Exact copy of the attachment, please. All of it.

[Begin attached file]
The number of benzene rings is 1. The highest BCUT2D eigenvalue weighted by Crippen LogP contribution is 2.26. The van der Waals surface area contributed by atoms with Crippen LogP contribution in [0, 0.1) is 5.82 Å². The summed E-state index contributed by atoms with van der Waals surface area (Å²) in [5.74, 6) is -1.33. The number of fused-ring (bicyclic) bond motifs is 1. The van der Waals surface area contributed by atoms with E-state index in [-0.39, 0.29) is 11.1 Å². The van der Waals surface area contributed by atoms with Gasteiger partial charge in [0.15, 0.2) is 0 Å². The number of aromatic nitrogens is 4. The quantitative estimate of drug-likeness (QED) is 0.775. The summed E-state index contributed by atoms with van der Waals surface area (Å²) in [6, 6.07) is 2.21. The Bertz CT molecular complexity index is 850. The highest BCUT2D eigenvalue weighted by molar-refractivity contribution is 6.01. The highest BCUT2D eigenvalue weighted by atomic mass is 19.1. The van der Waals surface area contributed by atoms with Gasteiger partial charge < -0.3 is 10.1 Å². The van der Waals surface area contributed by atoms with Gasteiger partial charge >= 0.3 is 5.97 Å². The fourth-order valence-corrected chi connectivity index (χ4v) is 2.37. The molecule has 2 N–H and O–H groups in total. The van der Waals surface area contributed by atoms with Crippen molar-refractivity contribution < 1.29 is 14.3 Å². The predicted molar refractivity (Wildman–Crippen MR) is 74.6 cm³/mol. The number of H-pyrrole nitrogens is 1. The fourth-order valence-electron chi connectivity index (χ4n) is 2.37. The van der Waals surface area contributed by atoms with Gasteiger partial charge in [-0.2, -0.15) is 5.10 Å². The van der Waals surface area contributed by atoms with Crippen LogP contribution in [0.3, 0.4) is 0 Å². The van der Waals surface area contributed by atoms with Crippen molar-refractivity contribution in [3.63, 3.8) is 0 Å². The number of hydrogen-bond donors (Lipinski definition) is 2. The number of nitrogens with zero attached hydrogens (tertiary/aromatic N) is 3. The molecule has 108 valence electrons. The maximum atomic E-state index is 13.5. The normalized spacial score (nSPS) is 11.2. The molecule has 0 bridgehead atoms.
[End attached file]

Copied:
The number of benzene rings is 1. The highest BCUT2D eigenvalue weighted by Crippen LogP contribution is 2.26. The van der Waals surface area contributed by atoms with Crippen LogP contribution in [0, 0.1) is 5.82 Å². The summed E-state index contributed by atoms with van der Waals surface area (Å²) in [5.74, 6) is -1.33. The number of fused-ring (bicyclic) bond motifs is 1. The van der Waals surface area contributed by atoms with E-state index in [-0.39, 0.29) is 11.1 Å². The van der Waals surface area contributed by atoms with Gasteiger partial charge in [0.15, 0.2) is 0 Å². The number of aromatic nitrogens is 4. The quantitative estimate of drug-likeness (QED) is 0.775. The summed E-state index contributed by atoms with van der Waals surface area (Å²) in [6, 6.07) is 2.21. The Bertz CT molecular complexity index is 850. The highest BCUT2D eigenvalue weighted by molar-refractivity contribution is 6.01. The highest BCUT2D eigenvalue weighted by atomic mass is 19.1. The van der Waals surface area contributed by atoms with Gasteiger partial charge < -0.3 is 10.1 Å². The van der Waals surface area contributed by atoms with Gasteiger partial charge >= 0.3 is 5.97 Å². The fourth-order valence-corrected chi connectivity index (χ4v) is 2.37. The molecule has 2 N–H and O–H groups in total. The van der Waals surface area contributed by atoms with Crippen molar-refractivity contribution < 1.29 is 14.3 Å². The predicted molar refractivity (Wildman–Crippen MR) is 74.6 cm³/mol. The number of H-pyrrole nitrogens is 1. The fourth-order valence-electron chi connectivity index (χ4n) is 2.37. The van der Waals surface area contributed by atoms with Gasteiger partial charge in [-0.2, -0.15) is 5.10 Å². The van der Waals surface area contributed by atoms with Crippen LogP contribution in [0.3, 0.4) is 0 Å². The van der Waals surface area contributed by atoms with Crippen molar-refractivity contribution in [3.63, 3.8) is 0 Å². The number of hydrogen-bond donors (Lipinski definition) is 2. The number of nitrogens with zero attached hydrogens (tertiary/aromatic N) is 3. The molecule has 108 valence electrons. The maximum atomic E-state index is 13.5. The normalized spacial score (nSPS) is 11.2. The molecule has 0 bridgehead atoms.